In British Columbia, there are two types of orders that can be referred to as restraining orders: (1) a family protection order; and (2) a peace bond.
Both orders work differently, but both are designed to protect family members from harm. They are meant to be deployed in circumstances in which you feel unsafe but you are not in immediate danger. If you feel like you are in a situation that is immediately dangerous for you, or your family, you should immediately call 911.
In this week’s blog, we’re going to look at family protection orders and peace bonds; how to get either, and the different situations in which each is deployed.
How to Get a Protection Order in BC
A family protection order is designed to protect you and your family members from violence or the risk of violence from another family member. Courts in BC have recognized that family violence can include numerous behaviours, including the following:
- physical abuse, including forced confinement or deprivation of the necessities of life;
- sexual abuse;
- psychological or emotional abuse of a family member, including intimidation, harassment, coercion, threats, or demeaning remarks;
- in the case of a child, direct or indirect exposure to family violence; or
- litigation conduct amounting to a form of emotional abuse and harassment.
Protection orders are obtained through the BC Family Law Act and are typically applied for through the BC Provincial Court, although they can also be applied for via the BC Supreme Court.
In the BC Provincial Court, to apply for a protection order, you simply need to complete the Preparing an Application About a Protection Order form. There are no costs associated with applying for a protection order in the BC Provincial Court; it is free. You file the completed form and attend the court hearing.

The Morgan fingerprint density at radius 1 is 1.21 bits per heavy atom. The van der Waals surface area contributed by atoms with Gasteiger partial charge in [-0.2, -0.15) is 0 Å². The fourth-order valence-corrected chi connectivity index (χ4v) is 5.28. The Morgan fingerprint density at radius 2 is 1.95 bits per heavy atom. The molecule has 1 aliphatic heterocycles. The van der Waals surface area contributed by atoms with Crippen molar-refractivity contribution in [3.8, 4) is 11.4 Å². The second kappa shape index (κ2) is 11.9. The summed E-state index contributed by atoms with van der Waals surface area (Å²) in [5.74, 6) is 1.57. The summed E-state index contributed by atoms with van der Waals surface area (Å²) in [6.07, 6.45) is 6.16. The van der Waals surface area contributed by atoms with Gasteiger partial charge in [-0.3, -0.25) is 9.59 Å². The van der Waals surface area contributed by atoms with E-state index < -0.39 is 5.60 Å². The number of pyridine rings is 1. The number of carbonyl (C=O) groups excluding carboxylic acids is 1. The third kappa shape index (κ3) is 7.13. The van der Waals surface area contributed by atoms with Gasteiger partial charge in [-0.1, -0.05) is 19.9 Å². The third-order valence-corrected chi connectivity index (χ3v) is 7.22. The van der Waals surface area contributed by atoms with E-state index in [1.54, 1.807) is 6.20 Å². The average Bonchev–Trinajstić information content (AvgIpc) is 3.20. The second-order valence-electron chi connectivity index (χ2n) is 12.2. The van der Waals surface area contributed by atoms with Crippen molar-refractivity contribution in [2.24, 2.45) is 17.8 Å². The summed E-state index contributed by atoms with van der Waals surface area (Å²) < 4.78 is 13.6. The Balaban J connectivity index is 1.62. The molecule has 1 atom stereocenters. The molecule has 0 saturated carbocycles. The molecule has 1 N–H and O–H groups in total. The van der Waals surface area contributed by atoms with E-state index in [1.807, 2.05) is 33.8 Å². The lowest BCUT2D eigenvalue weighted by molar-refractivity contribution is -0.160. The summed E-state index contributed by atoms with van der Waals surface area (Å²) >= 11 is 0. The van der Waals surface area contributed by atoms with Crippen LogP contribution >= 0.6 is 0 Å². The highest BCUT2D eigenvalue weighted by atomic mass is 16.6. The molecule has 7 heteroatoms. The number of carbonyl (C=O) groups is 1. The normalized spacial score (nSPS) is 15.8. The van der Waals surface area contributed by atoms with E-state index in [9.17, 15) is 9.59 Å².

However, there are costs associated with applying for a protection order in the BC Supreme Court. It typically costs $80 or $200, depending on whether you already have a case before the court. If you apply for a protection order in the BC Supreme Court, you will also have to complete and present additional information to the courts, namely an affidavit and a notice of application.
As per section 183(5) of the Family Law Act, a protection order will expire after one year, unless the courts declare otherwise. If the court does not declare otherwise and the protection order expires, you will need to re-apply for it if you still need protection.
How to Apply for a Peace Bond in BC
The key difference between a peace bond and a family protection order is that a peace bond can be taken out against anyone, not just a family member. As such, a peace bond is obtained under the Criminal Code of Canada.
Applying for a peace bond in BC is a relatively simple process. An individual must contact the police, explain why they feel under a threat of violence, and ask the police to put a peace bond in place. If the police believe that the threat of violence is legitimate, they will enlist the services of a government lawyer and begin the process of putting a peace bond in place.
Like a protection order, peace bonds expire after one year and must be re-applied for if the threat persists.
Here to Help
At Westside Family Law, we have helped countless clients navigate the protection order and peace bond process. If you have any questions, or need to discuss your unique situation, contact us and we’ll be happy to help!